4.85      The available workforce in the Wollongong and Illawarra region of New South Wales has in recent times been affected by the loss of job opportunities in other industries, but aged care providers have found that the sector is not seen, and in many cases is not, an attractive industry for many workers moving out of other, higher paid, industries, a point raised by Catholic Care:

Especially in Wollongong, we did a lot of work with members leaving BHP and looking for a new place to work, and there was just not the competitiveness in wages for that to sustain them to work full time in the aged-care industry.[77]

4.86      In Port Augusta, South Australia, the Port Augusta City Council is a provider of two residential aged care facilities and provided evidence to the inquiry that a key issue in relation to attracting and retaining registered and enrolled nurses, is the competition with other services, including the local hospital and the Port Augusta prison. This is because '[p]ublic sector employees are paid at higher pay rates and also have the benefit of more attractive salary-sacrificing options here in Port Augusta.'[78]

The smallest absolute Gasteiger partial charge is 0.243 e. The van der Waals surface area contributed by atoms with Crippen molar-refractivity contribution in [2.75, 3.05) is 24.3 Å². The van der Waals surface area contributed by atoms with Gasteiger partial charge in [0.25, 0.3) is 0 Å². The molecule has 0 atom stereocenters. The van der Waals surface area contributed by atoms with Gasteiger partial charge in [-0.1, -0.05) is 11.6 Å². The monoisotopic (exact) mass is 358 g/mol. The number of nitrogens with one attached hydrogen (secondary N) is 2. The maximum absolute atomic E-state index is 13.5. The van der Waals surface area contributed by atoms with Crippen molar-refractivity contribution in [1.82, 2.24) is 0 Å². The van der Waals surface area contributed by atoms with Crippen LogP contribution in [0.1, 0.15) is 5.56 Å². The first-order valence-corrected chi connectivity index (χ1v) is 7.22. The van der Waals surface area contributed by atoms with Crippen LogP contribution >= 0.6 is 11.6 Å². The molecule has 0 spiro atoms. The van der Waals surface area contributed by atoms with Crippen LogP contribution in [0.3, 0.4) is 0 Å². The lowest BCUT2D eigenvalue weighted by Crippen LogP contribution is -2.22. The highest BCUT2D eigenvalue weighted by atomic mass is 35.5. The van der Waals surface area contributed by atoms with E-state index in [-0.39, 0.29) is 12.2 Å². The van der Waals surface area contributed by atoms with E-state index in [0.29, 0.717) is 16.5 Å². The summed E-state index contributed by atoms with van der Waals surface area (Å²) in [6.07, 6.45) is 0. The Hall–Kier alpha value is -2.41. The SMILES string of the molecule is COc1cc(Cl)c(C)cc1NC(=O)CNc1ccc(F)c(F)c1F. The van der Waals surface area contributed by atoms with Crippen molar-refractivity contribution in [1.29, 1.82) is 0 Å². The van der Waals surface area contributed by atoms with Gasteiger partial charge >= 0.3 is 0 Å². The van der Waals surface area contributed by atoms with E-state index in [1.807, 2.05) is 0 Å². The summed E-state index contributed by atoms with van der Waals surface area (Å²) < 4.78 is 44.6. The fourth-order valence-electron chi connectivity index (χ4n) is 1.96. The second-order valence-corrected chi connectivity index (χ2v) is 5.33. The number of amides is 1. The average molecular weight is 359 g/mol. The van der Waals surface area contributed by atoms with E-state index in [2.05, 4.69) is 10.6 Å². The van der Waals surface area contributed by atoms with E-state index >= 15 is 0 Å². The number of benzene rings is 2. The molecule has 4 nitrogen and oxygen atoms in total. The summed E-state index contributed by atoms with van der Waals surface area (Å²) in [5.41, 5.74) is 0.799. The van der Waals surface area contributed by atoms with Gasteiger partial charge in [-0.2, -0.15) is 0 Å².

4.87      Competition with other sectors was raised by a number of submitters, as there are often more attractive conditions available in the acute health sector, services associated with the National Disability Insurance Scheme, and other services, including those provided through Multi-Purpose Services (MPS). The MPS Program, a joint Commonwealth-state/territory initiative, provides 'integrated health and aged care services to small regional, rural and remote communities,' and was recently provided with additional funding of $8.5 million.[79]

4.88      The Multi-Purpose Services Programme (MPS) is a joint initiative of commonwealth, state and territory governments to provide integrated health and aged care services for some small rural and remote communities: 'It allows services to exist in regions that could not viably support stand‑alone hospitals or aged care homes'.[80]

4.89      MPSs receive funding from the Commonwealth for the delivery of aged care services, with the relevant state or territory government providing funding for a range of health services.